As George Weah, at one time named the world’s best footballer, marks a year in power in Liberia the BBC’s Jonathan Paye-Layleh assesses his scorecard.
There is no doubt that at 52, George Weah can still work a crowd.
On New Year’s Eve he invited his cabinet and supporters to the dedication of a private family church that he has had built.
During the late-night service, the president turned preacher, sermonising for several hours.
Dressed in white robes, he told the congregation at Forky Jlaleh Family Fellowship Church: “God has given each and every person talent that they can use for their benefit.”
And he likened the opportunity to serve in his government to being on a football team.
“When you are on the pitch playing you should know there are others on the substitutes’ bench ready to replace you at any time,” he said.
This elicited cheers from the church-goers but acknowledges the pressure the government is under.
In its end-of-year message, the Liberia Council of Churches summed up the inevitable frustration felt after the euphoria of Mr Weah landslide victory.
‘Our people are hungry’
“About a year ago, we elected a government with the hope that economically, our lives would be transformed,” Kortu Brown, president of the umbrella Christian group, said on local radio station Prime FM.
“But most often what we hear is the negative side of the governance process, the economic challenges… by way of corruption, abuse, frauds, wastes.”
The opposition People Unification Party had more of a stark warning for a country still scarred by years of civil war: “At the end of your first year, our people, your people are hungry; the bread and butter issue keeps getting worse
“[A] poorly performed economy is not a good sign for peace and security; when people are hungry they are most definitely angry; Liberia is angry because its people are hungry.”
His critics point to one of his first priorities – the retirement of his number 14 shirt, worn during his playing peak – to illustrate what they feel is his lack of vision.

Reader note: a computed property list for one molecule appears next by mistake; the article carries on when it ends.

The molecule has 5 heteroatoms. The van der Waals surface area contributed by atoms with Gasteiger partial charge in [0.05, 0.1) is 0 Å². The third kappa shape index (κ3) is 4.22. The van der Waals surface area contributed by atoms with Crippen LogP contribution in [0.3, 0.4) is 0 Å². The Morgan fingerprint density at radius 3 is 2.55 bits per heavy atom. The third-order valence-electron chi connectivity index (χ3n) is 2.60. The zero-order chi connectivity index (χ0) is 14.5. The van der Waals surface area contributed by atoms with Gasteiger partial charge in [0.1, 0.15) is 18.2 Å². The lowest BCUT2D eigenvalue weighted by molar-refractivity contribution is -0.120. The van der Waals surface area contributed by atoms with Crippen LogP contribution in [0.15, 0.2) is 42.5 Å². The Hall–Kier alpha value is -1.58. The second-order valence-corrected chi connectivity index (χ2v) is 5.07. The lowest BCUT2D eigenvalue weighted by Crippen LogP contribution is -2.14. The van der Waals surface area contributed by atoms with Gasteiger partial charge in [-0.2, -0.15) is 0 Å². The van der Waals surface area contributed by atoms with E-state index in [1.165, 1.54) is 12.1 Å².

Week-long ceremonies were organised in the capital, Monrovia, with Arsene Wenger, the football coach who had signed him up for Monaco in 1998, being flown over in September and given Liberia’s highest honour.
The president, who retired from football in 2003 to go into politics, played an international friendly as part of the events so the crowds could see him finally hang up the jersey he wore for the national side.
It is easy to see that President Weah was acting as a role model – someone that many young Liberians want to emulate.
But he faced immediate criticism for not leading by example in declaring his assets – something all government officials must do before taking office.
After enormous public pressure, he eventually filed a declaration in July – though it has not been published.
The whole saga left questions about his government’s commitment to fighting corruption.
He has also faced accusations about putting his personal business interests first, including pushing ahead with two big real estate projects.
But the chairman of the ruling Congress for Democratic Change party said this proved Liberia was now a good place for good for all investors, and was a good thing for the floundering economy.